The Thirteenth Annual Berkeley Undergraduate Prize for Architectual Design Excellence 2011
Berkeley Prize 2011

Stage 2: Semifinalists

This year, because of the large number of submittals and their high quality, we are happy to announce that we have expanded the number of Semifinalists.  Architecture students from 21 countries entered this year's competition.  Thirty-three authors from 12 countries have advanced to the Semifinalist round (Stage Two) of the BERKELEY PRIZE 2011 competition.   Semifinalists are invited to submit a 2500-word Essay based on their 500-word Proposal. The top five to seven essays will be selected for final judging by this year’s  BERKELEY PRIZE Jury.

All authors, whether promoted to Semifinalist status or not, can login to view the Readers’ comments regarding your Proposals.  New instructions for this year’s Semifinalists are included below.

Semifinalist Winners

Fatema Al Zeera, University of California, Berkeley, USA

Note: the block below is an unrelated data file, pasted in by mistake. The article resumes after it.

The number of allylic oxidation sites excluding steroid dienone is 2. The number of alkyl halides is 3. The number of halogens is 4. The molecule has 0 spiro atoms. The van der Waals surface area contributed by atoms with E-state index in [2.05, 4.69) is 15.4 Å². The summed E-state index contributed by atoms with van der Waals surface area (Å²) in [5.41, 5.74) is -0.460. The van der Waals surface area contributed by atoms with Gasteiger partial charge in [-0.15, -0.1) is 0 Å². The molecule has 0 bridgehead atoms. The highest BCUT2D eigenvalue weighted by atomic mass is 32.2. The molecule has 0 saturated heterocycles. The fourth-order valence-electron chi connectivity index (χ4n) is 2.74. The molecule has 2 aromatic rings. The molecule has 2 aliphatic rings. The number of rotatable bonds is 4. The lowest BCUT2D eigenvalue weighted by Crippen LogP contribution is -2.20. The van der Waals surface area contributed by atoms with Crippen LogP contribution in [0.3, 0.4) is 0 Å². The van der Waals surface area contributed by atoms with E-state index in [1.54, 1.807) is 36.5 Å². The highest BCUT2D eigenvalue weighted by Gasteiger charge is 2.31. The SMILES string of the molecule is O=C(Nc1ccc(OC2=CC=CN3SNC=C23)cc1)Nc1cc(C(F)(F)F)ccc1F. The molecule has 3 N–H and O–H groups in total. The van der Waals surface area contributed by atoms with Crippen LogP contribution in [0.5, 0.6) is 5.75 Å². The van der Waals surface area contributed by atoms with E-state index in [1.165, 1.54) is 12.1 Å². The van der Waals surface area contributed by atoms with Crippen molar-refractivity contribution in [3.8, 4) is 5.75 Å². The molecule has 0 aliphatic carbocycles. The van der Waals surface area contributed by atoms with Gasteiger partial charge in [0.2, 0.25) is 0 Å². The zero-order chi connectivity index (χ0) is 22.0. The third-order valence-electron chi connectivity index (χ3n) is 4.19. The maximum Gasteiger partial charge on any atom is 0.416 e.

Joseph Audeh, New York University, USA

Acellam Benard, Makarere University, Uganda

Carson Booth, Montana State University, USA

Edward Couper, University of Melbourne, Australia

Rebecca David, Bezalel Academy of Art and Design, Israel

Sapan Gajjar, CEPT University, India

Carrie Gammell and Seth Goodman, Rice University, USA

Hriday Gami, CEPT University, India

Richa Girdhar and Dhruv Batra, Birla Institute of TechnologyIndia

Rachel Haugen, Montana State University, USA

Britni Jeziorski, Montana State University, USA

Milenka Jirasko, Montana State University, USA

Simon Lussier, McGill University, Canada

Diana Alexandra Mihai, Ion Mincu University, Romania

Christina Monzer and Randa Tarabay, University of California, Berkeley, USA

Asha N M, R.V. College of Engineering, India

Davis Owen, Washington University in St. Louis, USA

Rushil Palavajjhala, CEPT University, India

Matthew Pinyan, North Carolina State University, USA

Iswarya Ramachandran, Visvesvaraya National Institute of Technology, India

Henry Richardson and Nicola Stathers, University of California, Berkeley, USA

Nourah Said, Auburn University, Kuwait

Marina Sapunova, Vladimir State University, Russia

Yara Saqfalhait, Birzeit University, Palestinian Territories

Holly Simon, Dalhousie University, Canada

Kari Summers, Texas Tech University, USA

Nirmal Sylvester, Thiagarajar College of Engineering, India

Chris Taleff, Montana State University, USA

Preeti Talwai, University of California, Berkeley, USA

Emma Tome and John Carroll, University of California, Berkeley, USA

Iina Valkeisenmäki, Aalto University, Finland

Ng Qian Zhi and Pek Ling Yong, National University of Singapore, Singapore

General Information